Figure 2

Examples of topological discordance in the Rokas et al. (2003) data set.

Figure 2

Examples of topological discordance in the Rokas et al. (2003) data set.

Table 1

Categories of topological discordance between 106 individual genes and concatenated data set of Rokas et al. (2003).

 Maximum Maximum 
Category parsimony likelihood 
No discordance 37 41 
Discordance in rooting of ingroup 13 18 
Discordance in rooting of S. cerevisiae clade 20 22 
Discordance in rooting of ingroup and S. cerevisiae clade 25 23 
Other discordance 11 
 Maximum Maximum 
Category parsimony likelihood 
No discordance 37 41 
Discordance in rooting of ingroup 13 18 
Discordance in rooting of S. cerevisiae clade 20 22 
Discordance in rooting of ingroup and S. cerevisiae clade 25 23 
Other discordance 11 

Our 79-taxon tree (Fig. 1) further illustrates the uneven coverage of species from the Saccharomyces group in the Rokas et al. study. Five of Rokas et al.'s seven ingroup taxa are closely related members of the small, highly nested S. cerevisiae crown clade, and the other two, S. kluyveri and S. castellii, are widely spaced on the remainder of the larger tree. Of the 69 MP trees incongruent with the combined-data topology, 45 (65.2%) contain an incorrectly rooted S. cerevisiae clade, and in the ML case 45 of 65 trees (69.2%) show this pattern (Fig. 2, Table 1). In all these cases, if the S. cerevisiae clade is rooted on the branch leading to S. bayanus, all other relationships within the clade are congruent with the combined-data topology. We are not asserting that every case of incongruent rooting in the Rokas et al. study was directly due to method inconsistency. Some individual genes contained as few as 390 base pairs, and a few yielded trees with extensive polytomies, suggesting that insufficient character sampling probably accounts for some of the aberrant rooting. Processes such as horizontal gene transfer, convergent selection, and incomplete lineage sorting are other possibilities. However, a large proportion of conflicts between individual and concatenated gene trees involve incongruent rooting at exactly the spots predicted to be problematic due to taxon sampling and method inconsistency (Fig. 1).

Of course, the taxa chosen by Rokas et al. (2003) were not chosen randomly, but rather were the only taxa from this group of yeasts for which complete genomic sequence was available. If more species had been available, they presumably would have been included. We are therefore not faulting their choice of taxa per se, nor are we arguing with Rokas et al.'s final topology: this topology was consistent across methods and agrees with the topology we estimated using additional taxa. However, Rokas et al. (2003) argue that a large number of genes is required in a phylogenetic analysis to overcome conflicting signals between genes and reveal the true topology. Here we explore another possibility: that smaller sets of genes can be just as effective given increased attention to taxon sampling.

Genes, Taxa, and Phylogenetic Accuracy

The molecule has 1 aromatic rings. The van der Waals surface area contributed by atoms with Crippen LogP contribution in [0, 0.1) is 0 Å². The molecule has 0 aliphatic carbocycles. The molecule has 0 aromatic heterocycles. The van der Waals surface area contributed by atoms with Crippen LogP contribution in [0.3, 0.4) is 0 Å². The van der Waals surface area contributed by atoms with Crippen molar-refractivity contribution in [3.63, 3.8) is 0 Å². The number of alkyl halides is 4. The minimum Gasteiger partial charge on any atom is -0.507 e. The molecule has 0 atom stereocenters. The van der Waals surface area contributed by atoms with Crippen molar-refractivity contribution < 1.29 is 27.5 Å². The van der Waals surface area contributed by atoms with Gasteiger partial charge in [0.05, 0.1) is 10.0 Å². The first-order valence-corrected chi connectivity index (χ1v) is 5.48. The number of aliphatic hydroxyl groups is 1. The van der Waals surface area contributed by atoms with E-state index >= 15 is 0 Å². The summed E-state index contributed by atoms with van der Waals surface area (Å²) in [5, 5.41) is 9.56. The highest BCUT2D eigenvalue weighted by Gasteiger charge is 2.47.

Previous research on the effects of taxon sampling on phylogenetic analyses of sequence data has taken four approaches: (1) comparisons of expected phylogenies based on morphology with those created using reduced versus expanded data sets (e.g., Philippe, 1997; Lin et al., 2002; Delsuc et al., 2003; Philippe et al., 2005); (2) subsampling taxa from a larger tree and comparing trees generated by the reduced taxon set to the full set (e.g., Lecointre et al., 1993; Graybeal, 1998; Poe, 1998b; Rokas et al., 2005); (3) analyzing simulated data and comparing results to the phylogeny used for simulation (e.g., Kim, 1996; Hillis, 1996, 1998; Rannala et al., 1998; Poe and Swofford, 1999; Pollock and Bruno, 2000; Pollock et al., 2002; Zwickl and Hillis, 2002; Poe, 2003; Rosenberg and Kumar, 2003); and (4) evolving organisms in the laboratory and comparing trees generated using different sampling schemes to the known, true phylogeny (Hillis et al., 1994; Cunningham et al., 1998; Poe, 1998a). All of these approaches contribute to our understanding of sampling strategies and method performance. For example, studies based on real data can examine the sensitivity of data sets to species sampling (Lecointre et al., 1993) without simplifying evolutionary processes. Studies that use experimental or simulated phylogenies can test accuracy because the true tree is known. For the purposes of this study, we treated our 79-taxon tree (Fig. 1) as the true yeast phylogeny and simulated all 106 genes from the Rokas et al. (2003) study on this tree.

Simulations were performed using Seq-Gen v. 1.2.7 (Rambaut and Grassly, 1997). Sequences were simulated using the maximum likelihood parameter estimates for the real gene under the best-fit model found by the hierarchical likelihood ratio test using ModelTest v. 3.06 (Posada and Crandall, 1998). Each gene was simulated on the topology estimated for our 79-taxon tree, with branch lengths scaled individually for each gene to account for differences in relative substitution rates. Branch lengths were scaled by plotting the branch lengths of each eight-taxon tree based on the individual gene versus the branch lengths for the eight-taxon tree based on all genes concatenated, and using the best-fit line to estimate the expected branch length for each gene on the larger phylogeny.

Unfortunately, we could not test the impact of increased taxon sampling on the relationships that differed between genes in the Rokas et al. (2003) data set. In our 79-taxon tree, the length of the branch leading to C. albicans from the ingroup of the eight-taxon subsample (0.416) is much shorter than that estimated from the eight-taxon data set alone (1.554). As a result, the branch length between C. albicans and the ingroup for individual gene trees is also shorter in the simulated data set compared to the actual data set. Parsimony analyses of individual simulated genes did not result in conflicting relationships between S. kluyveri, S. castellii, and the crown group of the remaining five taxa.